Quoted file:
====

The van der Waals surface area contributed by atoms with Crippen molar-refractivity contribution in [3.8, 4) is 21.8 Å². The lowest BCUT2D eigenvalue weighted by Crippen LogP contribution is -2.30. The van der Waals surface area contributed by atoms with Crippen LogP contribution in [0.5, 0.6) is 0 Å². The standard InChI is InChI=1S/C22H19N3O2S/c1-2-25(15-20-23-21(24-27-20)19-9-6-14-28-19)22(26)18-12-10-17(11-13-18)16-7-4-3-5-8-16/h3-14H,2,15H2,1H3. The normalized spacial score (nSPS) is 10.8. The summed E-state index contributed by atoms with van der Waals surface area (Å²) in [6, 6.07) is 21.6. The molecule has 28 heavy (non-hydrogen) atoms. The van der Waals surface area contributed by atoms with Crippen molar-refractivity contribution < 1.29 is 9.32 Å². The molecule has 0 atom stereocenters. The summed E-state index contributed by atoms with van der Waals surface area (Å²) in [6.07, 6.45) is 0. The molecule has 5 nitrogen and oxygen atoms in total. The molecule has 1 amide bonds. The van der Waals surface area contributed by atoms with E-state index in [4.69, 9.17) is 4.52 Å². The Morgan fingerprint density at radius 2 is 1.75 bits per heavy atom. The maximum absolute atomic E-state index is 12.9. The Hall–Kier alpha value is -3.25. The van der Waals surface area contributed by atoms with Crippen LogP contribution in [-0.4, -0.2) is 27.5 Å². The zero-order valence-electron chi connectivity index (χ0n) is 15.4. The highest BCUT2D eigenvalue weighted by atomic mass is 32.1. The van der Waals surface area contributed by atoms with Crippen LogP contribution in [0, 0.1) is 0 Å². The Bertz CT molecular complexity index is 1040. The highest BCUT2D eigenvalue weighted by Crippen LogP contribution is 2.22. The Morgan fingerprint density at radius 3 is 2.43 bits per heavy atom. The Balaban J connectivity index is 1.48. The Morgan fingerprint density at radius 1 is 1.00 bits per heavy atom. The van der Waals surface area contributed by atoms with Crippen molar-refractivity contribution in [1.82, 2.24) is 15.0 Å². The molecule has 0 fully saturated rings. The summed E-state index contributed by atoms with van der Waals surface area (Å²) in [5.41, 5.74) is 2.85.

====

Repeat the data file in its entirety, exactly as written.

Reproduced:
The van der Waals surface area contributed by atoms with Crippen molar-refractivity contribution in [3.8, 4) is 21.8 Å². The lowest BCUT2D eigenvalue weighted by Crippen LogP contribution is -2.30. The van der Waals surface area contributed by atoms with Crippen LogP contribution in [0.5, 0.6) is 0 Å². The standard InChI is InChI=1S/C22H19N3O2S/c1-2-25(15-20-23-21(24-27-20)19-9-6-14-28-19)22(26)18-12-10-17(11-13-18)16-7-4-3-5-8-16/h3-14H,2,15H2,1H3. The normalized spacial score (nSPS) is 10.8. The summed E-state index contributed by atoms with van der Waals surface area (Å²) in [6, 6.07) is 21.6. The molecule has 28 heavy (non-hydrogen) atoms. The van der Waals surface area contributed by atoms with Crippen molar-refractivity contribution < 1.29 is 9.32 Å². The molecule has 0 atom stereocenters. The summed E-state index contributed by atoms with van der Waals surface area (Å²) in [6.07, 6.45) is 0. The molecule has 5 nitrogen and oxygen atoms in total. The molecule has 1 amide bonds. The van der Waals surface area contributed by atoms with E-state index in [4.69, 9.17) is 4.52 Å². The Morgan fingerprint density at radius 2 is 1.75 bits per heavy atom. The maximum absolute atomic E-state index is 12.9. The Hall–Kier alpha value is -3.25. The van der Waals surface area contributed by atoms with Crippen LogP contribution in [-0.4, -0.2) is 27.5 Å². The zero-order valence-electron chi connectivity index (χ0n) is 15.4. The highest BCUT2D eigenvalue weighted by atomic mass is 32.1. The van der Waals surface area contributed by atoms with Crippen LogP contribution in [0, 0.1) is 0 Å². The Bertz CT molecular complexity index is 1040. The highest BCUT2D eigenvalue weighted by Crippen LogP contribution is 2.22. The Morgan fingerprint density at radius 3 is 2.43 bits per heavy atom. The Balaban J connectivity index is 1.48. The Morgan fingerprint density at radius 1 is 1.00 bits per heavy atom. The van der Waals surface area contributed by atoms with Crippen molar-refractivity contribution in [1.82, 2.24) is 15.0 Å². The molecule has 0 fully saturated rings. The summed E-state index contributed by atoms with van der Waals surface area (Å²) in [5.41, 5.74) is 2.85.